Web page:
Big money for para-cy­cles in Rio

BRAD MOR­GAN looks at the in­vest­ment top para-cy­clers make to stay on par

The Witness - Wheels - - FRONT PAGE -

WITH six gold medals, in­clud­ing time trial and road race vic­to­ries for Justine Asher and Pi­eter du Preez, Team South Africa shone at the UCI Para-cy­cling Road World Cup in Pi­eter­mar­itzburg over the week­end.

The event fea­tured many big name stars from the world of para-cy­cling as the ath­letes made use of a fi­nal op­por­tu­nity to se­cure UCI rank­ings points for the 2016 Rio de Janeiro Par­a­lympic Games, while for a good num­ber of the South African team it served as an in­tro­duc­tion to in­ter­na­tional com­pe­ti­tion.

With six golds, one sil­ver and three bronze medals, South Africa fin­ished fourth on the medal ta­ble, trail­ing only the U.S., Ger­many and Aus­tralia.

That po­si­tion ac­cu­rately re­flects the coun­try’s stand­ing in world para-cy­cling, SA team man­ager Mike Burns told Wheels.

That makes the team’s lead­ing com­peti­tors le­git­i­mate medal con­tenders, even pos­si­ble cham­pi­ons, for the Par­a­lympics.

Four of its mem­bers — Justine Asher, Pi­eter du Preez, Ernst van Dyk, and Ge­orge Rex — are on the South African Sports Con­fed­er­a­tion and Olympic Com­mit­tee’s (Sas­coc) Op­er­a­tion Ex­cel­lence (Opex) pro­gramme.

Van Dyk won road race gold in Pi­eter­mar­itzburg, but had his time trial chances of vic­tory un­done by a me­chan­i­cal, while Rex picked up two bronze medals.

Goldy Fuchs claimed the team’s other gold medal in the road race, and also won a bronze in the time trial.

“We’re very grate­ful for the sup­port,” Burns said, which in­cludes travel ex­penses, coach­ing fees, med­i­cal aid and a sub­sis­tence al­lowance.

How­ever, for South Africa to move into the top three na­tions in world para-cy­cling would take a huge in­vest­ment from the cor­po­rate sec­tor.

Equip­ment, so vi­tal to the para-ath­letes, is not pro­vided by Sas­coc.

That’s why 2006 Lau­reus Sportsper­son of the Year with Dis­abil­ity, Van Dyk, a gold medal­list at the 2008 Bei­jing Olympics and sil­ver medal win­ner in the road race in 2012 in Lon­don, has in­vested a mas­sive R300 000 of his own money to have a cus­tom-made car­bon-fi­bre bike built by an aero­dy­nam­ics spe­cial­ist for the Par­a­lympics. The move is in re­sponse to for­mer For­mula One driver Ital­ian Alex Za­nardi, the gold medal­list from Lon­don, whose move to para-cy­cling af­ter he lost both legs in a rac­ing ac­ci­dent, re­sulted in a sig­nif­i­cant move to­wards more tech­no­log­i­cally ad­vanced hand cy­cles.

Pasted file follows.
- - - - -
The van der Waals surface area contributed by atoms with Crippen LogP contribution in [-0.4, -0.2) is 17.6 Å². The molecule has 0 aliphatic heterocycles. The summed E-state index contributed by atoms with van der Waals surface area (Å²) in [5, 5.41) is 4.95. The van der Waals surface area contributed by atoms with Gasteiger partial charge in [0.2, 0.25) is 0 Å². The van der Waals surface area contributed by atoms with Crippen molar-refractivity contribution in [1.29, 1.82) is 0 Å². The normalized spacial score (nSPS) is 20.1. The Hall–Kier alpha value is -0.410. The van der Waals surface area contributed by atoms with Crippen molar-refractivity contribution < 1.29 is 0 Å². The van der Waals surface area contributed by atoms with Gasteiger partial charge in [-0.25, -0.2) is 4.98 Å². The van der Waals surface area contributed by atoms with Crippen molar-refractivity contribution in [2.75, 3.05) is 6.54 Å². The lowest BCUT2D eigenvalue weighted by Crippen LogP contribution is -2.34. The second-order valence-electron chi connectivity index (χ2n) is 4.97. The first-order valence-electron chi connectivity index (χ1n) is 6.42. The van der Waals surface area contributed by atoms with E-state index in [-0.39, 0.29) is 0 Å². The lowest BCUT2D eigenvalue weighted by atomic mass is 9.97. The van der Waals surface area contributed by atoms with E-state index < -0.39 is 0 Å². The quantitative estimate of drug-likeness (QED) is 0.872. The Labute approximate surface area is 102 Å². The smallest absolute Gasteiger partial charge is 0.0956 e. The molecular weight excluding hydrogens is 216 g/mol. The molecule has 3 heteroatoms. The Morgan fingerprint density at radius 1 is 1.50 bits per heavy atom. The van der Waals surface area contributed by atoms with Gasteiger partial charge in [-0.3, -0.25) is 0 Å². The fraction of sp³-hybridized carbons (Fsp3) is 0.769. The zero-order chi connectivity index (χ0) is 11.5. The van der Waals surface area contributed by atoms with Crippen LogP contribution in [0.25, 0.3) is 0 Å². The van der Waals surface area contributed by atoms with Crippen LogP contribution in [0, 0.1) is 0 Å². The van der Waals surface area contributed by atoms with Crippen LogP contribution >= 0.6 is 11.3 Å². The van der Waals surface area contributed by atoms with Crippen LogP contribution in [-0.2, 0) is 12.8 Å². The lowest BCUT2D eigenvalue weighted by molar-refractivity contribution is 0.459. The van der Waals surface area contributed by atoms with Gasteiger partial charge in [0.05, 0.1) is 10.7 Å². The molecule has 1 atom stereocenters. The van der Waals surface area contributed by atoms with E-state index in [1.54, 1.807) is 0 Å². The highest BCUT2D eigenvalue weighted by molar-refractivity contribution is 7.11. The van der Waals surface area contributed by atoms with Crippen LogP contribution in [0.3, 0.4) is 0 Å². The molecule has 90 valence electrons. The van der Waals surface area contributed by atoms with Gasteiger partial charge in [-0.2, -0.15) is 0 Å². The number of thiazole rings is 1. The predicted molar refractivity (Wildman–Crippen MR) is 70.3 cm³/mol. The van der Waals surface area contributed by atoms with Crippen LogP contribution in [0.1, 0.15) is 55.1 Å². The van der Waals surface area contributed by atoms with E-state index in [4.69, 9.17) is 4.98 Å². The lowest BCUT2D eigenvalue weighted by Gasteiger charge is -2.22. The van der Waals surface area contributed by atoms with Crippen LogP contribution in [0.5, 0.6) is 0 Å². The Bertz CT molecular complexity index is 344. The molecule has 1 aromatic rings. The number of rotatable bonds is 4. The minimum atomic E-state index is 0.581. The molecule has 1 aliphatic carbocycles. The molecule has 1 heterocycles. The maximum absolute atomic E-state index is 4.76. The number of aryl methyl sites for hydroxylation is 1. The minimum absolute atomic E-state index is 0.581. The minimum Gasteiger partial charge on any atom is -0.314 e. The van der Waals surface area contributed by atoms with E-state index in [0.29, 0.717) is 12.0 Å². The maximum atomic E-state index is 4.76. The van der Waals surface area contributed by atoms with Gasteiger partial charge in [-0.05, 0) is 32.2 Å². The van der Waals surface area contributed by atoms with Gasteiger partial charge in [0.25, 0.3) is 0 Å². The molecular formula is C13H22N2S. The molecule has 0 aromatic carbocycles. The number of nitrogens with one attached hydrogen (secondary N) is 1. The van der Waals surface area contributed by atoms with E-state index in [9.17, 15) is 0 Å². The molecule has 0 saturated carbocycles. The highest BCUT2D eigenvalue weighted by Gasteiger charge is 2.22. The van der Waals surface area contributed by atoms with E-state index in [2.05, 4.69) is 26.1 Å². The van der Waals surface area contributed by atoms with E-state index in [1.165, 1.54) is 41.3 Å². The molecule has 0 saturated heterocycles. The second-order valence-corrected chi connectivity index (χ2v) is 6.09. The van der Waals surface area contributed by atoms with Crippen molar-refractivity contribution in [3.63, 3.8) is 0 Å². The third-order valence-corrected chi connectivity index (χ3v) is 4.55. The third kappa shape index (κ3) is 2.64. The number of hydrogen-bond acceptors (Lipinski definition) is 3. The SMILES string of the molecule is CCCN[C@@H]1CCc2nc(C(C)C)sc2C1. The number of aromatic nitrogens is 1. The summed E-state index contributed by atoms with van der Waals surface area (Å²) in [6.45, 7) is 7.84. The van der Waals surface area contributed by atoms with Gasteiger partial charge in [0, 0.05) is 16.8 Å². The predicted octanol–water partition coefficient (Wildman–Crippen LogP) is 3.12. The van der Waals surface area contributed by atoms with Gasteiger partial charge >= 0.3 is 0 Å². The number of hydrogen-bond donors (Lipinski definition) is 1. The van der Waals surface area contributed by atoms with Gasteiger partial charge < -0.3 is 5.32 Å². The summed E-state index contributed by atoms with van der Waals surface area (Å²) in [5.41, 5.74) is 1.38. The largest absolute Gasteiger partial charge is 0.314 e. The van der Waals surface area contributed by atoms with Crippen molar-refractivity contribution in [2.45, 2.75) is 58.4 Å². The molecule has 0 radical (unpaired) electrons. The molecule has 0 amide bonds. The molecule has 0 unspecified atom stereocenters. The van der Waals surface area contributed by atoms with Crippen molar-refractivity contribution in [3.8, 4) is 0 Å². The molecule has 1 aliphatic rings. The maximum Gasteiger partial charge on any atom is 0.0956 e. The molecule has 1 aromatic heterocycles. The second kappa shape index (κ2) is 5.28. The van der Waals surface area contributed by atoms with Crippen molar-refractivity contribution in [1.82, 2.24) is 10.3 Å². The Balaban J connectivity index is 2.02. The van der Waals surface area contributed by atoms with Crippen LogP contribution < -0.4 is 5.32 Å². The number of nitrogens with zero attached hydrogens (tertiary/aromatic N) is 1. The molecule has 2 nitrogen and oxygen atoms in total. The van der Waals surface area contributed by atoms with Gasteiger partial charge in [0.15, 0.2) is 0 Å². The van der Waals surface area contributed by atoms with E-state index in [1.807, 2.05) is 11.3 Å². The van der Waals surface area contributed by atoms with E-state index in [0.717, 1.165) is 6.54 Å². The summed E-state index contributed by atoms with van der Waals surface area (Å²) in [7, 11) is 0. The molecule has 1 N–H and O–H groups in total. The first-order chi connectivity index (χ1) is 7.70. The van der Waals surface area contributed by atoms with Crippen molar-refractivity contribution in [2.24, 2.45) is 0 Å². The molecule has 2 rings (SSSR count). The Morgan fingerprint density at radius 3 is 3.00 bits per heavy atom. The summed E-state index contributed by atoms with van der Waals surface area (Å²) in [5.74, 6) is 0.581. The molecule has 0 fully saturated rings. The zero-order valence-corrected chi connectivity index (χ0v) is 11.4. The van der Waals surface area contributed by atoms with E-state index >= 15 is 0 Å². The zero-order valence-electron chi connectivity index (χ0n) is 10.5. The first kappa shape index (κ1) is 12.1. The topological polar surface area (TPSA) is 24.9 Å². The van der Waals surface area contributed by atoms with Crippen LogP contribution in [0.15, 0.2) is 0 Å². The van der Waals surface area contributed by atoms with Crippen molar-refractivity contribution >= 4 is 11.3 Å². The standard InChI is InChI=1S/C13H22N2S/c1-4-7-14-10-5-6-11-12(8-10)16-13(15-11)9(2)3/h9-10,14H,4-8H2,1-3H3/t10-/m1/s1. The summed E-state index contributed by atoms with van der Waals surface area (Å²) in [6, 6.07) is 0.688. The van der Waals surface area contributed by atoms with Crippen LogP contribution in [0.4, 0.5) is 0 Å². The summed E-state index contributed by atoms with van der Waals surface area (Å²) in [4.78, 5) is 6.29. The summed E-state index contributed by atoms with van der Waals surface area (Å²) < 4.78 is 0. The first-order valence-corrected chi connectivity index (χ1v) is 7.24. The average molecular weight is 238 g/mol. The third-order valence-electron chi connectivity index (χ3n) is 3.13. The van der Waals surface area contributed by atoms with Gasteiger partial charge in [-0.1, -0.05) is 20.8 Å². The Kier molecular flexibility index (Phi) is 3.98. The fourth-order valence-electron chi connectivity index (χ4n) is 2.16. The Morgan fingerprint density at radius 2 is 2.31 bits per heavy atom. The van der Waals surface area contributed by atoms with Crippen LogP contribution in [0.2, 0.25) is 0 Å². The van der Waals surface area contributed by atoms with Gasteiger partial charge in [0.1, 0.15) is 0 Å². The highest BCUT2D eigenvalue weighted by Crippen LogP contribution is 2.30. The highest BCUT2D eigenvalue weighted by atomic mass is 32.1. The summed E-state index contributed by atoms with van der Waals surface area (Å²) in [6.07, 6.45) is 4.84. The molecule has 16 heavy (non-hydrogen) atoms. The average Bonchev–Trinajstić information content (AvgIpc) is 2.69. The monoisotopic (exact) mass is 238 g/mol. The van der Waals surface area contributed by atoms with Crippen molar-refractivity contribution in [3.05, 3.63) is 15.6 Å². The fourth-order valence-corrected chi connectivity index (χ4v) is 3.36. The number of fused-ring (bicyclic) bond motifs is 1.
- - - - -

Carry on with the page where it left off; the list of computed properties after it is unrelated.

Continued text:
“Hope­fully I will get my new bike later this year, so I will, at least, have the off-sea­son to work with it and pre­pare for next year,” Van Dyk said in a re­cent in­ter­view with Wheels.

“What we know about Rio now is that it is go­ing to be a very flat course. For the next few months, all the fo­cus will be to­wards aero­dy­nam­ics and high power out­put. The time trial is go­ing to be about how fast you can go, and how hard you can go, for how long.”

Ex­plain­ing his de­ci­sion to spend so much of his own money, Van Dyk, who reck­oned the Rio Par­a­lympics will prob­a­bly be his sev­enth and last, said:

“The way I look at it is: what is the point to do all the sac­ri­fice, and to do all train­ing, when you know that on the start­ing line you are go­ing to be lack­ing tech­no­log­i­cally? That takes you out of the equa­tion for the gold medal. The de­ci­sion I took was tough for my fam­ily.

“It was tough for us to spend that much cash on a bike, but it is all for Rio and hope­fully it will come with suc­cess.”

South African team man­ager Mike Burns said he has been seek­ing a big spon­sor­ship for some time from the cor­po­rate world to back South Africa’s world class para-cy­cling ath­letes, but he has not en­joyed any ma­jor suc­cesses yet.

He, nonethe­less, re­mains op­ti­mistic that an in­sight­ful backer could make all the dif­fer­ence to the coun­try’s para-cy­clists and be well re­warded by those ath­letes win­ning ti­tles on the World Cup, World Cham­pi­onships and Par­a­lympics stages.


Show­ing the grit and equip­ment re­quired to com­pete at top level as a para-cy­clist, Ernst van Dyk com­peted in the World Cup in Pi­eter­mar­itzburg over the week­end, pass­ing by Mid­mar Dam.

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